Nine Charged With Stealing Protective Gear for Resale
By Donna Miles
American Forces Press Service
WASHINGTON, Feb. 23, 2006 The arrests of several Marines charged with stealing and reselling ballistic vests and other military items destined for U.S. troops in Iraq were isolated incidents in a system that works to ensure full accountability of all controlled equipment, a Marine Corps spokesman told American Forces Press Service today.
Abuses of this system won't be tolerated and the violators will be held fully accountable, Maj. Doug Powell, a Headquarters Marine Corps spokesman, said.
The Department of Homeland Security announced yesterday that nine people, including several Marines at Camp Pendleton, Calif., were arrested following an investigation by U.S. Immigration and Customs Enforcement, the Naval Criminal Investigative Service and the Defense Criminal Investigative Service.
Several additional suspects in the investigation are believed to be serving in Iraq, according to an Immigration and Customs Enforcement release. Some of the ballistics vests, stolen from Camp Pendleton, were later resold on the Internet and illegally exported to customs agents posing as international arms merchants, the release said.
Yesterday's announcement followed the sentencing of Erika Jardine, a Vista, Calif., resident, to six months in jail followed by three years of supervised release, a community service obligation and a $6,500 fine. Officials said she sold and illegally exported 18 stolen military ballistic vests to undercover customs agents.
Information developed through the Jardine case led agents to several Marines at Camp Pendleton who allegedly sold her small-arms protective inserts, or SAPI plates, and outer tactical vests, officials reported. ICE and DoD investigators began working with the North County Regional Gang Task Force in San Diego to target civilians and military members who possessed or were distributing stolen government property, they said.
The Camp Pendleton investigation, lead by NCIS, focused on identifying the amount and type of U.S. military gear being stolen. The goal was to disrupt the operations as quickly as possible to reduce the thefts' impact on the operational readiness of Marines preparing for overseas deployments, officials said.
Ultimately, the investigation identified 12 Marine suspects as well as several civilians, officials said. More arrests are expected as the investigation continues, officials said.
The Marines involved will be held fully accountable for the actions, Powell said. "This type of activity will not be tolerated," he said.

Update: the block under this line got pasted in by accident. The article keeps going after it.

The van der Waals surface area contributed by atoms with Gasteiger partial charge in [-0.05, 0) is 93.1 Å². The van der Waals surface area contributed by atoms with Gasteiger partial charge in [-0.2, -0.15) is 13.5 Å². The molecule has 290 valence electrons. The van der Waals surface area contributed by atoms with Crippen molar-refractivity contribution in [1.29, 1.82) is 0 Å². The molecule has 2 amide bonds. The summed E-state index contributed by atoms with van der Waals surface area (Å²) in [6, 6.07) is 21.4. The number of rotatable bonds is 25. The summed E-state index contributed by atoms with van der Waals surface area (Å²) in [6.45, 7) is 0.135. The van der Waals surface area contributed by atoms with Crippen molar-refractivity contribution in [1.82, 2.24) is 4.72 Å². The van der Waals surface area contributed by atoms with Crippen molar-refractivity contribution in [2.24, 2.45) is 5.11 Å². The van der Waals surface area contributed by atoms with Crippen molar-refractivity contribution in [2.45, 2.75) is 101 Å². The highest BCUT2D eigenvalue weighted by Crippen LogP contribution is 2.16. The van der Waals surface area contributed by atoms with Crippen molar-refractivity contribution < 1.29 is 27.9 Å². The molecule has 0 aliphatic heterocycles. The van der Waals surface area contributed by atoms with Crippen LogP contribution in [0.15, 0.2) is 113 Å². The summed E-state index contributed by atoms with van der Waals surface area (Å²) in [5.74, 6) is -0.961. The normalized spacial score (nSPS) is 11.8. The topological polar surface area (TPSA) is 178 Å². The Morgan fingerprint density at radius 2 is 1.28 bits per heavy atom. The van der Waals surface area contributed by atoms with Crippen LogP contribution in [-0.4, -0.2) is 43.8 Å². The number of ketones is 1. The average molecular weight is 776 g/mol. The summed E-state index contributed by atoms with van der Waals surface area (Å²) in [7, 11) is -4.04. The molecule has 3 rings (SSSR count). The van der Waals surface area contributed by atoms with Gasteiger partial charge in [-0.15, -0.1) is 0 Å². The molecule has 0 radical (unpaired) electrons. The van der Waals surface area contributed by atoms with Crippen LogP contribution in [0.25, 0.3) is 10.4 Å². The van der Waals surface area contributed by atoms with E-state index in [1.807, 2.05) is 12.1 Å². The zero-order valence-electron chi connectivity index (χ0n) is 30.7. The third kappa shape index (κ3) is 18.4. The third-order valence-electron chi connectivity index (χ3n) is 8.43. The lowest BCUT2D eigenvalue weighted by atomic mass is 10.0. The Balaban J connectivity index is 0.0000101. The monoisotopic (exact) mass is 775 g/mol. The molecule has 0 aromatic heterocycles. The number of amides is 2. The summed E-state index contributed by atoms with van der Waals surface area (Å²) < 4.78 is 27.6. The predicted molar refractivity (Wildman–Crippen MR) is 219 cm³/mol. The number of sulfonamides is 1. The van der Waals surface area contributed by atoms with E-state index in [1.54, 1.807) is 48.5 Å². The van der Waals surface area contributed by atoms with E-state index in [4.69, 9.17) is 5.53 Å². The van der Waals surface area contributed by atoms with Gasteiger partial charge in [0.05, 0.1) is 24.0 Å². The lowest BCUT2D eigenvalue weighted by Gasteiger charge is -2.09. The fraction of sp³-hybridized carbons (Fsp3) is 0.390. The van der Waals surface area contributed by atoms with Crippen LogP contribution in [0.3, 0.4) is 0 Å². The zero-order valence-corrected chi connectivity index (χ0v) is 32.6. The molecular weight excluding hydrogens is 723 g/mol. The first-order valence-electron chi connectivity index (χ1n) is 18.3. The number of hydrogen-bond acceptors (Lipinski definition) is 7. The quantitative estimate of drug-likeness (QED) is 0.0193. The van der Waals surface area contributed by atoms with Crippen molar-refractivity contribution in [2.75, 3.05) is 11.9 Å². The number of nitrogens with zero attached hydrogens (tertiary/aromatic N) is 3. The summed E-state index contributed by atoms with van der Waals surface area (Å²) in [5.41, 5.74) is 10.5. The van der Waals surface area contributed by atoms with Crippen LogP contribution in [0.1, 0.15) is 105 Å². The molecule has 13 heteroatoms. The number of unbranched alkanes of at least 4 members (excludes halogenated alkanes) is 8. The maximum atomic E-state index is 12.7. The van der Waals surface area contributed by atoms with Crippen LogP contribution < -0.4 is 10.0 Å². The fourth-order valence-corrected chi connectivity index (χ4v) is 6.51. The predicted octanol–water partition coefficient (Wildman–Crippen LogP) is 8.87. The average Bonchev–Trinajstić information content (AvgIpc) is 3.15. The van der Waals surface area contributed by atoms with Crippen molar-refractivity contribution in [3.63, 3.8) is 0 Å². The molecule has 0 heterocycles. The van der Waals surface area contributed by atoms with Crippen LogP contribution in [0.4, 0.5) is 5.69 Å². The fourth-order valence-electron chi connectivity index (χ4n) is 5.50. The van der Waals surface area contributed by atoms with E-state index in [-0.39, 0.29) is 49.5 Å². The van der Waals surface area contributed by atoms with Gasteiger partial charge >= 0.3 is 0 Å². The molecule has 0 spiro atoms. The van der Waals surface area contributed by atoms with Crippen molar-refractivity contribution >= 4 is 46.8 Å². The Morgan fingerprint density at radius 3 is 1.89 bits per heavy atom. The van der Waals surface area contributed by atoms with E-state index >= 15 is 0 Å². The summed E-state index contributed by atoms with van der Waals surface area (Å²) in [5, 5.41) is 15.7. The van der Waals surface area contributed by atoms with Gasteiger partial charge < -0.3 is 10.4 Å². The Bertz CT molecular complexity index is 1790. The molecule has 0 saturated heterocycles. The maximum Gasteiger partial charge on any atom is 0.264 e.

The theft or resale of military-issued items is not only a violation of the Uniform Code of Military Justice, but also a breach of the Marine Corps ethos, officials said.
The investigation also resulted in the recovery or purchase of more than $63,000 in equipment. It included 104 SAPI plates, worth $500 each; 14 outer tactical vests, worth $577 each; seven Kevlar helmets; three fragmentation vests; 74 M16 magazines; two gas masks; and more than 100,000 Iraqi dinars, officials reported.
The Marine Corps works to ensure accountability of military equipment through a system that includes bar coding of equipment, quarterly inventories and periodic field audits by the inspectors general, Powell said.
While acknowledging the gravity of the case, Powell said the thefts had no impact on Marine Corps readiness. The thefts identified represent "a fraction of 1 percent" of all protective equipment the Marine Corps has fielded, he noted. So far, the Marine Corps has sent more than 240,000 SAPI plates and more than 190,000 outer tactical vests to the field, he said.
But Immigration and Customs Enforcement Assistant Secretary Julie Myers said the case flies in the face of the effort to ensure deployed U.S. troops have all the protections they need while serving overseas. "At a time when our troops in Iraq need all the body armor they can get, it is extremely troubling to see bulletproof vests destined for those troops being stolen from our military bases at home for resale to the public," she said. "It is even more troubling that individuals would try to sell these items for profit to people they believed were international arms dealers."
Ed Bruice, spokesman for the Naval Criminal Investigative Service, said the case "goes straight to the heart of force protection."
"We will continue to partner with ICE and other agencies around the world to safeguard our troops, especially those on the front lines who are depending on gear such as these vests to save their lives," he said.